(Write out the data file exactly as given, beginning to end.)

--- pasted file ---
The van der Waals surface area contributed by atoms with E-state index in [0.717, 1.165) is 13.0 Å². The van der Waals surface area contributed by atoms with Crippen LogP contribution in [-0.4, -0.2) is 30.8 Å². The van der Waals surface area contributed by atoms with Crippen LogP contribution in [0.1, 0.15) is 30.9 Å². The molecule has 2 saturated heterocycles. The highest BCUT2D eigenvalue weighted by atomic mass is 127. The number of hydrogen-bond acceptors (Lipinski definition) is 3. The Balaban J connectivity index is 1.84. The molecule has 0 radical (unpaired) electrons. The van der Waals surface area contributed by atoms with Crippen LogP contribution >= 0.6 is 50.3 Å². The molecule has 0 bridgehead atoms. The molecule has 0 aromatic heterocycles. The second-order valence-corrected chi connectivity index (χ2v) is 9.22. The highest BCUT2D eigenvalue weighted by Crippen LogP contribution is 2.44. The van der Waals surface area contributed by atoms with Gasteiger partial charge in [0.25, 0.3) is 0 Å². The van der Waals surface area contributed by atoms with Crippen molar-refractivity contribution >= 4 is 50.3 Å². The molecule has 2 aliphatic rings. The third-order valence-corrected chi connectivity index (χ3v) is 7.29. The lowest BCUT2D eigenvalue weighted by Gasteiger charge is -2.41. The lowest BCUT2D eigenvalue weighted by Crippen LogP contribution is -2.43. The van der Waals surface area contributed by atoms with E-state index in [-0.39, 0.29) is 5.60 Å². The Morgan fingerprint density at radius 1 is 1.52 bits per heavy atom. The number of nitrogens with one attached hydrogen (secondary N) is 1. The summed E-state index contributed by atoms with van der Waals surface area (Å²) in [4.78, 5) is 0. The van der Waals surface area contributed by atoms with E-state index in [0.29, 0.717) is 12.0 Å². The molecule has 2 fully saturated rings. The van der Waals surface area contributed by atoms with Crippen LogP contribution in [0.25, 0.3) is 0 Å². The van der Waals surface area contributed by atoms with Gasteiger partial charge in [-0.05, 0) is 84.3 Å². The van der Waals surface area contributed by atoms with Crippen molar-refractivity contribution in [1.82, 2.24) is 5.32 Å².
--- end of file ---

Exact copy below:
The van der Waals surface area contributed by atoms with E-state index in [0.717, 1.165) is 13.0 Å². The van der Waals surface area contributed by atoms with Crippen LogP contribution in [-0.4, -0.2) is 30.8 Å². The van der Waals surface area contributed by atoms with Crippen LogP contribution in [0.1, 0.15) is 30.9 Å². The molecule has 2 saturated heterocycles. The highest BCUT2D eigenvalue weighted by atomic mass is 127. The number of hydrogen-bond acceptors (Lipinski definition) is 3. The Balaban J connectivity index is 1.84. The molecule has 0 radical (unpaired) electrons. The van der Waals surface area contributed by atoms with Crippen LogP contribution >= 0.6 is 50.3 Å². The molecule has 0 bridgehead atoms. The molecule has 0 aromatic heterocycles. The second-order valence-corrected chi connectivity index (χ2v) is 9.22. The highest BCUT2D eigenvalue weighted by Crippen LogP contribution is 2.44. The van der Waals surface area contributed by atoms with Gasteiger partial charge in [0.25, 0.3) is 0 Å². The van der Waals surface area contributed by atoms with Crippen molar-refractivity contribution >= 4 is 50.3 Å². The molecule has 2 aliphatic rings. The third-order valence-corrected chi connectivity index (χ3v) is 7.29. The lowest BCUT2D eigenvalue weighted by Gasteiger charge is -2.41. The lowest BCUT2D eigenvalue weighted by Crippen LogP contribution is -2.43. The van der Waals surface area contributed by atoms with E-state index in [-0.39, 0.29) is 5.60 Å². The Morgan fingerprint density at radius 1 is 1.52 bits per heavy atom. The number of nitrogens with one attached hydrogen (secondary N) is 1. The summed E-state index contributed by atoms with van der Waals surface area (Å²) in [4.78, 5) is 0. The van der Waals surface area contributed by atoms with E-state index in [0.29, 0.717) is 12.0 Å². The molecule has 2 fully saturated rings. The van der Waals surface area contributed by atoms with Crippen LogP contribution in [0.25, 0.3) is 0 Å². The van der Waals surface area contributed by atoms with Gasteiger partial charge in [-0.05, 0) is 84.3 Å². The van der Waals surface area contributed by atoms with Crippen molar-refractivity contribution in [1.82, 2.24) is 5.32 Å².